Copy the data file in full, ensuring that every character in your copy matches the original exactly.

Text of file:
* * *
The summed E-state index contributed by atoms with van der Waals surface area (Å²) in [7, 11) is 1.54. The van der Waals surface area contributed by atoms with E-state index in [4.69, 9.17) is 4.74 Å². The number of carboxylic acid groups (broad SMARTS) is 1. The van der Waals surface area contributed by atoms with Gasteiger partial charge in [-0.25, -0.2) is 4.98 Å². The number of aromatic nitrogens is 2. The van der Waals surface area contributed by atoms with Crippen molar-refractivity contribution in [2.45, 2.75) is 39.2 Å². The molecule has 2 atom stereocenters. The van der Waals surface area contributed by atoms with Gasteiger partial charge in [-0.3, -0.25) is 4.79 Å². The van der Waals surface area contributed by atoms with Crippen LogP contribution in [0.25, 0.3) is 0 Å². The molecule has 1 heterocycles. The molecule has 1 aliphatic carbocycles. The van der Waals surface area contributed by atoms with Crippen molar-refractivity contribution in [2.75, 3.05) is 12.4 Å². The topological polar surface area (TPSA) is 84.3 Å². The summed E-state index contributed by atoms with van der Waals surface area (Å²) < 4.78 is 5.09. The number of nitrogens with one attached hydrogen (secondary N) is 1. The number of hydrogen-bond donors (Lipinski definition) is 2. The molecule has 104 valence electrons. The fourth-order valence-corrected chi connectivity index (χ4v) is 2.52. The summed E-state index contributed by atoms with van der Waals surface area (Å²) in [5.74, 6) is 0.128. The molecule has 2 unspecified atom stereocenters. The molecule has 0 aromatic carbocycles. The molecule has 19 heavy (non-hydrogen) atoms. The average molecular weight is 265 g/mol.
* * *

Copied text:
The summed E-state index contributed by atoms with van der Waals surface area (Å²) in [7, 11) is 1.54. The van der Waals surface area contributed by atoms with E-state index in [4.69, 9.17) is 4.74 Å². The number of carboxylic acid groups (broad SMARTS) is 1. The van der Waals surface area contributed by atoms with Gasteiger partial charge in [-0.25, -0.2) is 4.98 Å². The number of aromatic nitrogens is 2. The van der Waals surface area contributed by atoms with Crippen molar-refractivity contribution in [2.45, 2.75) is 39.2 Å². The molecule has 2 atom stereocenters. The van der Waals surface area contributed by atoms with Gasteiger partial charge in [-0.3, -0.25) is 4.79 Å². The van der Waals surface area contributed by atoms with Crippen LogP contribution in [0.25, 0.3) is 0 Å². The molecule has 1 heterocycles. The molecule has 1 aliphatic carbocycles. The van der Waals surface area contributed by atoms with Crippen molar-refractivity contribution in [2.75, 3.05) is 12.4 Å². The topological polar surface area (TPSA) is 84.3 Å². The summed E-state index contributed by atoms with van der Waals surface area (Å²) < 4.78 is 5.09. The number of nitrogens with one attached hydrogen (secondary N) is 1. The number of hydrogen-bond donors (Lipinski definition) is 2. The molecule has 104 valence electrons. The fourth-order valence-corrected chi connectivity index (χ4v) is 2.52. The summed E-state index contributed by atoms with van der Waals surface area (Å²) in [5.74, 6) is 0.128. The molecule has 2 unspecified atom stereocenters. The molecule has 0 aromatic carbocycles. The molecule has 19 heavy (non-hydrogen) atoms. The average molecular weight is 265 g/mol.